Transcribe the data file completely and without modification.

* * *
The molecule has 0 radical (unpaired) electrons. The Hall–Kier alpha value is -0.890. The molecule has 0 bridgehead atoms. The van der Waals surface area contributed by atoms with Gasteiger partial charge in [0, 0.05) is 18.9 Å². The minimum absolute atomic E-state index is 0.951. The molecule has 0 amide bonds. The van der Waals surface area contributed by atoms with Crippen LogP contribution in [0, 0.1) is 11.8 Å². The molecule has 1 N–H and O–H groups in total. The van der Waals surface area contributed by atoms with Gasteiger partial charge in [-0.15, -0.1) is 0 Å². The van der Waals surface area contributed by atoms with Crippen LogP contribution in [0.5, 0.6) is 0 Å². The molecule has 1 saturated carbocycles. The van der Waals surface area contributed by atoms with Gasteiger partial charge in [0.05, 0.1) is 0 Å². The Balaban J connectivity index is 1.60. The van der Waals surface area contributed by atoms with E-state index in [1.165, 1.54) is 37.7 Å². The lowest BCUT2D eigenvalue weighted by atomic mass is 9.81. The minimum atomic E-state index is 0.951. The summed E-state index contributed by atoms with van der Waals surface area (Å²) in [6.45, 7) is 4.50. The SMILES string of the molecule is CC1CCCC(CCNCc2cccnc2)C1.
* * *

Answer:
The molecule has 0 radical (unpaired) electrons. The Hall–Kier alpha value is -0.890. The molecule has 0 bridgehead atoms. The van der Waals surface area contributed by atoms with Gasteiger partial charge in [0, 0.05) is 18.9 Å². The minimum absolute atomic E-state index is 0.951. The molecule has 0 amide bonds. The van der Waals surface area contributed by atoms with Crippen LogP contribution in [0, 0.1) is 11.8 Å². The molecule has 1 N–H and O–H groups in total. The van der Waals surface area contributed by atoms with Gasteiger partial charge in [-0.15, -0.1) is 0 Å². The van der Waals surface area contributed by atoms with Crippen LogP contribution in [0.5, 0.6) is 0 Å². The molecule has 1 saturated carbocycles. The van der Waals surface area contributed by atoms with Gasteiger partial charge in [0.05, 0.1) is 0 Å². The Balaban J connectivity index is 1.60. The van der Waals surface area contributed by atoms with E-state index in [1.165, 1.54) is 37.7 Å². The lowest BCUT2D eigenvalue weighted by atomic mass is 9.81. The minimum atomic E-state index is 0.951. The summed E-state index contributed by atoms with van der Waals surface area (Å²) in [6.45, 7) is 4.50. The SMILES string of the molecule is CC1CCCC(CCNCc2cccnc2)C1.